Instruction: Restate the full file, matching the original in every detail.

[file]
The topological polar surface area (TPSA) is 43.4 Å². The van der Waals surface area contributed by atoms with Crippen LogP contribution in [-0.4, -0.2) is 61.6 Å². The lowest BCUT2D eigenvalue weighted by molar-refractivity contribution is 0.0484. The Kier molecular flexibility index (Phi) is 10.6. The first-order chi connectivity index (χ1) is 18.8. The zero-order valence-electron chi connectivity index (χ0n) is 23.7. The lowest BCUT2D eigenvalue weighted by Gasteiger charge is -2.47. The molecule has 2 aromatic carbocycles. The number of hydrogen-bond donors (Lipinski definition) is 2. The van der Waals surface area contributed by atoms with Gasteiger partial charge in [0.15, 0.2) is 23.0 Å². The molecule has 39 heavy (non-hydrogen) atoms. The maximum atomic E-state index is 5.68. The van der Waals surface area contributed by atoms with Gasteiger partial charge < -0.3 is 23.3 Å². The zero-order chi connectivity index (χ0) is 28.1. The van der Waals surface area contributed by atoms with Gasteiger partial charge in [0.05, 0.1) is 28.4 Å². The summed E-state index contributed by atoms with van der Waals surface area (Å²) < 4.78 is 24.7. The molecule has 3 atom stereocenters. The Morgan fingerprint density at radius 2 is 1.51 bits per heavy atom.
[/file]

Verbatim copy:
The topological polar surface area (TPSA) is 43.4 Å². The van der Waals surface area contributed by atoms with Crippen LogP contribution in [-0.4, -0.2) is 61.6 Å². The lowest BCUT2D eigenvalue weighted by molar-refractivity contribution is 0.0484. The Kier molecular flexibility index (Phi) is 10.6. The first-order chi connectivity index (χ1) is 18.8. The zero-order valence-electron chi connectivity index (χ0n) is 23.7. The lowest BCUT2D eigenvalue weighted by Gasteiger charge is -2.47. The molecule has 2 aromatic carbocycles. The number of hydrogen-bond donors (Lipinski definition) is 2. The van der Waals surface area contributed by atoms with Gasteiger partial charge in [0.15, 0.2) is 23.0 Å². The molecule has 39 heavy (non-hydrogen) atoms. The maximum atomic E-state index is 5.68. The van der Waals surface area contributed by atoms with Gasteiger partial charge < -0.3 is 23.3 Å². The zero-order chi connectivity index (χ0) is 28.1. The van der Waals surface area contributed by atoms with Gasteiger partial charge in [0.05, 0.1) is 28.4 Å². The summed E-state index contributed by atoms with van der Waals surface area (Å²) < 4.78 is 24.7. The molecule has 3 atom stereocenters. The Morgan fingerprint density at radius 2 is 1.51 bits per heavy atom.